Feathered Star blocks are complex and difficult to make. Typically there will be many small pieces, and extreme precision is necessary. They aren't for inexperienced quilters (nor for the faint of heart.) I'm not getting any younger, and I've been quilting seriously for almost 15 years. (I made my first quilts in the mid-70's when the Bicentennial fostered a quilting revival.)
Thanks to Auntie Google, I found a terrific tutorial that guided me through the process:
I read and reread this several times, printed the diagram and made notes, and then selected fabrics. Now, here's the truth: I was not completely confident that this would go well, so I picked fabrics that I do not particularly like (color, pattern, etc.) in case this turned out to be a Bad Experience. Best not to risk my favorites, you know! During the process of cutting and constructing, I made several emergency trips back upstairs to the computer to study parts of the tutorial again. Spatial tasks are difficult for me, and this is definitely a block that is hard to make-- 121 pieces in all.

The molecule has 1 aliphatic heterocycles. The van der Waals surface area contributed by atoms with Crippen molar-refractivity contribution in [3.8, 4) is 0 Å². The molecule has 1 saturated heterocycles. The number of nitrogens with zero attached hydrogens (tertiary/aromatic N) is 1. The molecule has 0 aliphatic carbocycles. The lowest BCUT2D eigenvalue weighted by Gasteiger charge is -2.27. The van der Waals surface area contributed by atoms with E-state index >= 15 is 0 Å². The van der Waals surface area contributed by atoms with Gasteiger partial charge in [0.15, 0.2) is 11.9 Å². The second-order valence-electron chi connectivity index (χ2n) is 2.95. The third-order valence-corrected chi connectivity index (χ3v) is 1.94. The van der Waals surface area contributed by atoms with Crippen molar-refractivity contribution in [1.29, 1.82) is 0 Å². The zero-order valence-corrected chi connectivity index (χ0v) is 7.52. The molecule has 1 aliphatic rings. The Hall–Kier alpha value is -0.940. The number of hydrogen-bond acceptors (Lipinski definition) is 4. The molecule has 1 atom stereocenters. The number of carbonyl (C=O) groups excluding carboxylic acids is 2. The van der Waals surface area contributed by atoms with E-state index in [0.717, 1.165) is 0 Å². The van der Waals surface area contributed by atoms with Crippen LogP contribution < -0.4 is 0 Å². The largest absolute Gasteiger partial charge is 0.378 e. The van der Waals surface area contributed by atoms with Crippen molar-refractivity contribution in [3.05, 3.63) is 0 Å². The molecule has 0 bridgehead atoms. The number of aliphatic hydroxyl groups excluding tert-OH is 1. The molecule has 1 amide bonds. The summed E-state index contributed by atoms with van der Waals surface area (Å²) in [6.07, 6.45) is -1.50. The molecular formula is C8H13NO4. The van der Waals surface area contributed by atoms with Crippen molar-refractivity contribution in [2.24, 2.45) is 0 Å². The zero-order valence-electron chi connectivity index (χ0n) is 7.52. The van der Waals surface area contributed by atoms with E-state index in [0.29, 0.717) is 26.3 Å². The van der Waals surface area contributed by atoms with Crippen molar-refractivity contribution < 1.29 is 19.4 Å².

Here it is! Marsha McCloskey's 'Radiant Star.'
My original decision to make this block is based on some anxiety about the upcoming Round Robin (see previous post, right before the hawk photographs.) What if I couldn't bear to hand over the Rooster medallion? One sees quite a few Feathered Star medallions (possibly because the quilter could not face up to making more than one.)
This took me the best part of a week. Of necessity, the work goes slowly, with a lot of pressing and precision sewing. I modified the original pattern, of course--I'm still me, after all. I got better as I went along.
Okay, full disclosure....this is the NEAT part of my studio--the design wall. Choosing fabrics usually means emptying various drawers and shelves and creating chaos.
I will be adding a narrow 'frame' around the feathered star block, to bring it to the agreed-upon 18" size.
Here is the Rooster medallion. Obviously, the two centers are very different--color palettes are very disparate, and the companion fabrics for the Rooster are prints with a Provencal feel while the companion fabrics for the Star are batiks and hand-dyes.
Which would you choose? Vote in the Comments, please.